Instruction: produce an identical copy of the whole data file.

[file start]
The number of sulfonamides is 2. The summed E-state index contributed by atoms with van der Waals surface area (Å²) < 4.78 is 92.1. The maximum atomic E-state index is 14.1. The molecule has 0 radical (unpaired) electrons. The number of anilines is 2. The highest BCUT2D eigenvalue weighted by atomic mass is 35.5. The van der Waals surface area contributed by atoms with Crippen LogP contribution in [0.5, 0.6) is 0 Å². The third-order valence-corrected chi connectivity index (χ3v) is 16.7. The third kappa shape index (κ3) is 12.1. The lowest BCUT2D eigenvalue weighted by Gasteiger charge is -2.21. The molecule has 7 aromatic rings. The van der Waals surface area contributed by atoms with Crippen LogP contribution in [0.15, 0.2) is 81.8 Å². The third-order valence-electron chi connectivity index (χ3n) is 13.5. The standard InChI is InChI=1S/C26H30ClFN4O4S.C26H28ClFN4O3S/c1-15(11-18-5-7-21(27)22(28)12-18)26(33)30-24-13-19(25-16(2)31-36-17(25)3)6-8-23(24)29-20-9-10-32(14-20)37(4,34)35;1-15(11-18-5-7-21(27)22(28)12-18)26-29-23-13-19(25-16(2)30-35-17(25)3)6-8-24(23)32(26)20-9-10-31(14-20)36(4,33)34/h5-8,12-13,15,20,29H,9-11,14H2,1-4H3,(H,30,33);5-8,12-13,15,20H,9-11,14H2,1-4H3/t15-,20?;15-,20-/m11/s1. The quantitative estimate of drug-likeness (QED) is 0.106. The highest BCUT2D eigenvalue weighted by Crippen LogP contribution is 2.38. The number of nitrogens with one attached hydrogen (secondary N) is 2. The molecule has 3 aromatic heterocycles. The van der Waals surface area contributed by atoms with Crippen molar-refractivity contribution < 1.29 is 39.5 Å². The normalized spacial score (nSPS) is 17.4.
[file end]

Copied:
The number of sulfonamides is 2. The summed E-state index contributed by atoms with van der Waals surface area (Å²) < 4.78 is 92.1. The maximum atomic E-state index is 14.1. The molecule has 0 radical (unpaired) electrons. The number of anilines is 2. The highest BCUT2D eigenvalue weighted by atomic mass is 35.5. The van der Waals surface area contributed by atoms with Crippen LogP contribution in [0.5, 0.6) is 0 Å². The third-order valence-corrected chi connectivity index (χ3v) is 16.7. The third kappa shape index (κ3) is 12.1. The lowest BCUT2D eigenvalue weighted by Gasteiger charge is -2.21. The molecule has 7 aromatic rings. The van der Waals surface area contributed by atoms with Crippen LogP contribution in [0.15, 0.2) is 81.8 Å². The third-order valence-electron chi connectivity index (χ3n) is 13.5. The standard InChI is InChI=1S/C26H30ClFN4O4S.C26H28ClFN4O3S/c1-15(11-18-5-7-21(27)22(28)12-18)26(33)30-24-13-19(25-16(2)31-36-17(25)3)6-8-23(24)29-20-9-10-32(14-20)37(4,34)35;1-15(11-18-5-7-21(27)22(28)12-18)26-29-23-13-19(25-16(2)30-35-17(25)3)6-8-24(23)32(26)20-9-10-31(14-20)36(4,33)34/h5-8,12-13,15,20,29H,9-11,14H2,1-4H3,(H,30,33);5-8,12-13,15,20H,9-11,14H2,1-4H3/t15-,20?;15-,20-/m11/s1. The quantitative estimate of drug-likeness (QED) is 0.106. The highest BCUT2D eigenvalue weighted by Crippen LogP contribution is 2.38. The number of nitrogens with one attached hydrogen (secondary N) is 2. The molecule has 3 aromatic heterocycles. The van der Waals surface area contributed by atoms with Crippen molar-refractivity contribution < 1.29 is 39.5 Å². The normalized spacial score (nSPS) is 17.4.